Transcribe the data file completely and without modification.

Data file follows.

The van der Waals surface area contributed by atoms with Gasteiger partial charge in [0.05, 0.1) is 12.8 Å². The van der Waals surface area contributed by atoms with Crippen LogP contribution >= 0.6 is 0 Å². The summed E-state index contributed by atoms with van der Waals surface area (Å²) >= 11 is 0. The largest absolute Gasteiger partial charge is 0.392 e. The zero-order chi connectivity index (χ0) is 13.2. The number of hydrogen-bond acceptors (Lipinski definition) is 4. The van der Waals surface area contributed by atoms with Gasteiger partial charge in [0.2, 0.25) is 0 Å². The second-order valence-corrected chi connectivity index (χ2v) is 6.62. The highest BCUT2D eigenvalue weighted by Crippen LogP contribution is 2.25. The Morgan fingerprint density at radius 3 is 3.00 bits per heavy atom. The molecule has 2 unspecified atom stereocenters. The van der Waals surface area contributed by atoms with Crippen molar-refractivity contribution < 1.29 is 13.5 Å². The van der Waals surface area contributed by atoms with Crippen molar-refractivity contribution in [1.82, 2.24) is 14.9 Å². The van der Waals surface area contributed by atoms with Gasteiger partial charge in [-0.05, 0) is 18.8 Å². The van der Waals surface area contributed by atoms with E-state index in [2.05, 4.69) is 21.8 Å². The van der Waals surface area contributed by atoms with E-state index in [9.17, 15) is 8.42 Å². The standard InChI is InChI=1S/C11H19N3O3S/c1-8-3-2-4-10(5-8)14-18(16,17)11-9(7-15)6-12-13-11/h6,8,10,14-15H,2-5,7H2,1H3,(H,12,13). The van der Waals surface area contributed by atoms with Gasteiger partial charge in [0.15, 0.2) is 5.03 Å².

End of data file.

The van der Waals surface area contributed by atoms with Gasteiger partial charge in [0.05, 0.1) is 12.8 Å². The van der Waals surface area contributed by atoms with Crippen LogP contribution >= 0.6 is 0 Å². The summed E-state index contributed by atoms with van der Waals surface area (Å²) >= 11 is 0. The largest absolute Gasteiger partial charge is 0.392 e. The zero-order chi connectivity index (χ0) is 13.2. The number of hydrogen-bond acceptors (Lipinski definition) is 4. The van der Waals surface area contributed by atoms with Gasteiger partial charge in [0.2, 0.25) is 0 Å². The second-order valence-corrected chi connectivity index (χ2v) is 6.62. The highest BCUT2D eigenvalue weighted by Crippen LogP contribution is 2.25. The Morgan fingerprint density at radius 3 is 3.00 bits per heavy atom. The molecule has 2 unspecified atom stereocenters. The van der Waals surface area contributed by atoms with Crippen molar-refractivity contribution < 1.29 is 13.5 Å². The van der Waals surface area contributed by atoms with Crippen molar-refractivity contribution in [1.82, 2.24) is 14.9 Å². The van der Waals surface area contributed by atoms with Gasteiger partial charge in [-0.05, 0) is 18.8 Å². The van der Waals surface area contributed by atoms with E-state index in [2.05, 4.69) is 21.8 Å². The van der Waals surface area contributed by atoms with E-state index in [9.17, 15) is 8.42 Å². The standard InChI is InChI=1S/C11H19N3O3S/c1-8-3-2-4-10(5-8)14-18(16,17)11-9(7-15)6-12-13-11/h6,8,10,14-15H,2-5,7H2,1H3,(H,12,13). The van der Waals surface area contributed by atoms with Gasteiger partial charge in [0.15, 0.2) is 5.03 Å².